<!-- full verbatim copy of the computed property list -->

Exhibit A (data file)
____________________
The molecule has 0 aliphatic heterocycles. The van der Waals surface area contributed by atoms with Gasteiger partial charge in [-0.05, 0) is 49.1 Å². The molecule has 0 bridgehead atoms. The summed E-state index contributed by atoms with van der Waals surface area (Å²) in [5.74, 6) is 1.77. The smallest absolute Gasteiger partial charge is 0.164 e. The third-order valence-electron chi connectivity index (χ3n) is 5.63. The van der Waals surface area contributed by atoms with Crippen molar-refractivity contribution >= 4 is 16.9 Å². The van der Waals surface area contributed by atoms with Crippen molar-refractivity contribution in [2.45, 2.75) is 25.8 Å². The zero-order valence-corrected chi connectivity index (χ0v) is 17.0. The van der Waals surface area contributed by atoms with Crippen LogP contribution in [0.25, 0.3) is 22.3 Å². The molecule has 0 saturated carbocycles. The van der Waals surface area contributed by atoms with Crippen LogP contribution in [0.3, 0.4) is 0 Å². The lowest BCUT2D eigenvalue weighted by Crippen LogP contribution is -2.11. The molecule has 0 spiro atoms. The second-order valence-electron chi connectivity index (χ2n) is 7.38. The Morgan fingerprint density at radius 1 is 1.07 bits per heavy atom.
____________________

The molecule has 0 aliphatic heterocycles. The van der Waals surface area contributed by atoms with Gasteiger partial charge in [-0.05, 0) is 49.1 Å². The molecule has 0 bridgehead atoms. The summed E-state index contributed by atoms with van der Waals surface area (Å²) in [5.74, 6) is 1.77. The smallest absolute Gasteiger partial charge is 0.164 e. The third-order valence-electron chi connectivity index (χ3n) is 5.63. The van der Waals surface area contributed by atoms with Crippen molar-refractivity contribution >= 4 is 16.9 Å². The van der Waals surface area contributed by atoms with Crippen molar-refractivity contribution in [2.45, 2.75) is 25.8 Å². The zero-order valence-corrected chi connectivity index (χ0v) is 17.0. The van der Waals surface area contributed by atoms with Crippen LogP contribution in [0.25, 0.3) is 22.3 Å². The molecule has 0 saturated carbocycles. The van der Waals surface area contributed by atoms with Crippen LogP contribution in [0.3, 0.4) is 0 Å². The lowest BCUT2D eigenvalue weighted by Crippen LogP contribution is -2.11. The molecule has 0 spiro atoms. The second-order valence-electron chi connectivity index (χ2n) is 7.38. The Morgan fingerprint density at radius 1 is 1.07 bits per heavy atom.